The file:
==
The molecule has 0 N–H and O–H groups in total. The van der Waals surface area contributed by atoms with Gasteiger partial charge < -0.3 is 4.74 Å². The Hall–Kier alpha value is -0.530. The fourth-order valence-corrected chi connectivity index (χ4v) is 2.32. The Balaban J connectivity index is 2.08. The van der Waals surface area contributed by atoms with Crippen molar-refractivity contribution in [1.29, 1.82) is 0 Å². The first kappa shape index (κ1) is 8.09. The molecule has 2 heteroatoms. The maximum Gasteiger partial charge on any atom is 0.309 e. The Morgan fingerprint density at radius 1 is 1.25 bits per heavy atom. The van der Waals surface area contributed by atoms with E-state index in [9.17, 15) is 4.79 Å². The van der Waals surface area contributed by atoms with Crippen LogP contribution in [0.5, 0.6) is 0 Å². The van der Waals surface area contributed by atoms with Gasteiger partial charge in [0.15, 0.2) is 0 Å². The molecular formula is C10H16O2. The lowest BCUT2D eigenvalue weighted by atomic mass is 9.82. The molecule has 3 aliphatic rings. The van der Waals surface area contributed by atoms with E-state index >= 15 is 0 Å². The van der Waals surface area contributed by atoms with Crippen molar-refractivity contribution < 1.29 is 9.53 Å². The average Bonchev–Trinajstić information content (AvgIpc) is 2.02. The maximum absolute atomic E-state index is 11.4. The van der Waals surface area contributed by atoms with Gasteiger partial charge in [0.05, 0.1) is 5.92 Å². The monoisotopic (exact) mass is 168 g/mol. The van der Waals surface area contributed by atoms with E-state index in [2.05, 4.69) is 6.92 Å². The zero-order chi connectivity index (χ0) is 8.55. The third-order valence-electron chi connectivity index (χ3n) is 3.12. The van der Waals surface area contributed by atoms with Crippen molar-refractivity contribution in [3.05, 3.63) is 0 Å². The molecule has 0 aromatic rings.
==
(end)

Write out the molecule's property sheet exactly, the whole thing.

The molecule has 0 N–H and O–H groups in total. The van der Waals surface area contributed by atoms with Gasteiger partial charge < -0.3 is 4.74 Å². The Hall–Kier alpha value is -0.530. The fourth-order valence-corrected chi connectivity index (χ4v) is 2.32. The Balaban J connectivity index is 2.08. The van der Waals surface area contributed by atoms with Crippen molar-refractivity contribution in [1.29, 1.82) is 0 Å². The first kappa shape index (κ1) is 8.09. The molecule has 2 heteroatoms. The maximum Gasteiger partial charge on any atom is 0.309 e. The Morgan fingerprint density at radius 1 is 1.25 bits per heavy atom. The van der Waals surface area contributed by atoms with E-state index in [9.17, 15) is 4.79 Å². The van der Waals surface area contributed by atoms with Crippen LogP contribution in [0.5, 0.6) is 0 Å². The van der Waals surface area contributed by atoms with Gasteiger partial charge in [0.15, 0.2) is 0 Å². The molecular formula is C10H16O2. The lowest BCUT2D eigenvalue weighted by atomic mass is 9.82. The molecule has 3 aliphatic rings. The van der Waals surface area contributed by atoms with E-state index >= 15 is 0 Å². The van der Waals surface area contributed by atoms with Crippen molar-refractivity contribution < 1.29 is 9.53 Å². The average Bonchev–Trinajstić information content (AvgIpc) is 2.02. The maximum absolute atomic E-state index is 11.4. The van der Waals surface area contributed by atoms with Gasteiger partial charge in [0.05, 0.1) is 5.92 Å². The monoisotopic (exact) mass is 168 g/mol. The van der Waals surface area contributed by atoms with E-state index in [2.05, 4.69) is 6.92 Å². The zero-order chi connectivity index (χ0) is 8.55. The third-order valence-electron chi connectivity index (χ3n) is 3.12. The van der Waals surface area contributed by atoms with Crippen molar-refractivity contribution in [3.05, 3.63) is 0 Å². The molecule has 0 aromatic rings.